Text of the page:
Ryoji Ikeda: The Transfinite at the Park Avenue Armory

A big sweeping panel in white with people scattered on it, set on a black background from Ryoji Ikeda

It's one of the great spaces in town, the cavernous Wade Thompson Drill Hall at the historic Park Avenue Armory, but it's also been a bit of challenge for the Arts at the Armory curators to find the right artist, with the right idea, to take full advantage of the massive room. Fortunately, Ryoji Ikeda's stunning, enveloping, light- and sonic-scape of a installation, The Transfinite, more than succeeds. We had the great pleasure of spending a chunk of our Friday afternoon last week–opening day of The Transfinite's three-week run–with Ikeda's incredible installation, and had a blast just taking it all in. 


A woman in black laying on a white paneled background on display at Park Ave Armory in NYC

Ryoji Ikeda's The Transfinite is basically comprised of four massive screens–two on the floor, two soaring close to ceiling–and a dozen high-end speakers, that envelop you with noise and pattern and rhythm and light: the sensory manifestations of "digital information and binary code". All of which sounded really cool (if somewhat difficult to picture) to us when we first read about it months ago… but the amazing thing about Ikeda's The Transfinite is how subsuming, and even soothing, the experience is, especially considering that the piece consists essentially of bright flashing lights and very loud, abstract, clicky, electronica sounds.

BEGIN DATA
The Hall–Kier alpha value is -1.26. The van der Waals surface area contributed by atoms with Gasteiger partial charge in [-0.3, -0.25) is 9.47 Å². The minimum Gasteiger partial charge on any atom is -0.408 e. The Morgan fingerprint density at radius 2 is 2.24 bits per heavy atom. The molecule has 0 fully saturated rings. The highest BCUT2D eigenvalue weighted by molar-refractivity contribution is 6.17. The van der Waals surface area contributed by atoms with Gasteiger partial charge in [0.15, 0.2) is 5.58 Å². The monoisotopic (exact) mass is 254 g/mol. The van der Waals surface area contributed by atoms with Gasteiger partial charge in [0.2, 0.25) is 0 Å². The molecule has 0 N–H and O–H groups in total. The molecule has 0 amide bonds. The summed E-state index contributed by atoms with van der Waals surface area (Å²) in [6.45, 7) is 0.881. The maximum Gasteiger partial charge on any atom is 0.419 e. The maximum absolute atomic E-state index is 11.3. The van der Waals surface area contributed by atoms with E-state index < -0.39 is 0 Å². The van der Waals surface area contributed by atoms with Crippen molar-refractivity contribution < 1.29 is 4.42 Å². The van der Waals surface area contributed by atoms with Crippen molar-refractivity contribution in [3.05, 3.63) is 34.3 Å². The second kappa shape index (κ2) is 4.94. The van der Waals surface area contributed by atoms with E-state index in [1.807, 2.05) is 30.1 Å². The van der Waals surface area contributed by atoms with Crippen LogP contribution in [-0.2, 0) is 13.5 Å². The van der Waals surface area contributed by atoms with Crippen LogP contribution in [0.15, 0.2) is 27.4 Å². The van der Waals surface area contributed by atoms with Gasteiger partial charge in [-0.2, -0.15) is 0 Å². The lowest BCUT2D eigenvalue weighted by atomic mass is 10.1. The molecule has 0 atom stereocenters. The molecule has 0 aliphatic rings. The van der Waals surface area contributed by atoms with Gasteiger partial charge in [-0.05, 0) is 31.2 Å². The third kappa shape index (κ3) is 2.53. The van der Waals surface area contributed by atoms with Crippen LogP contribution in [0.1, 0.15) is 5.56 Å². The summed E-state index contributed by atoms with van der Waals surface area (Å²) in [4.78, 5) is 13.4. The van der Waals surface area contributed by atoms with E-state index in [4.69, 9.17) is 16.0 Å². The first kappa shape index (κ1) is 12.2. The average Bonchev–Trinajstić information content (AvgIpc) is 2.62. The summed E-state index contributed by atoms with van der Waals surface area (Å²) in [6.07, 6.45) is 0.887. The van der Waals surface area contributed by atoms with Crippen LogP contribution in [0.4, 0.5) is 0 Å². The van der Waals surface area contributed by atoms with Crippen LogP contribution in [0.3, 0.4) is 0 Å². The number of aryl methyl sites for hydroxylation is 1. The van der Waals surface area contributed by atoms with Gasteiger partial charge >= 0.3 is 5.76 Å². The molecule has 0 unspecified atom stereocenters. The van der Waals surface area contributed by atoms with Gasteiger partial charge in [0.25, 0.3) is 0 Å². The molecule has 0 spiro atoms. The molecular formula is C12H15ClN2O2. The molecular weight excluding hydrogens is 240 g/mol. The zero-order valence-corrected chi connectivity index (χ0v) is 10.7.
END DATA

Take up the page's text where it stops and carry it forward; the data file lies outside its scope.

People walking and laying down on a big white paneled projection from Ryoji Ikeda

At Ryoji Ikeda's The Transfinite, people (including us) were lying on the super-smooth plasticky floors (shoes are forbidden), blissfully succumbing to the sensory overload; and then sitting right up under the massive wall, letting the data cascade down upon their heads; and then pulling way back to the edges, and beyond, to experience it all from a different perspective entirely. So transfixing, in fact, is the front part of The Transfinite–called "test pattern"–that when we unexpectedly had to hurry out of the exhibition, it wasn't until later that night that we remembered that there was a whole other side of the structure that we didn't even see, and which displays Ikeda's pieces data.tron and data.scan, pictured below. No worries, though: even at $12 for admission, Ryoji Ikeda's The Transfinite is worth a return trip. 

A silvery man in front of a digitalized skycraper from artist Ryoji Ikeda

Ryoji Ikeda's The Transfinite at the Park Avenue Armory Details 

Ryoji Ikeda's The Transfinite is on display in the Park Avenue Armory's Wade Thompson Drill Hall from now through Saturday, June 11. The Armory is located on Park Avenue between 67th and 66th Streets, and is open from Tuesday through Sunday from 12:00 noon to 7:00 p.m., and on Thursday until 9:00 p.m. Closed Monday except for May 30, Memorial Day, when the Armory will be open from 12:00 to 7:00. For more information, please see the Park Avenue Armory website. Oh, and, judging by the pictures we've seen of the crowds that came over the weekend, it seems like weekdays are the way to go here.   

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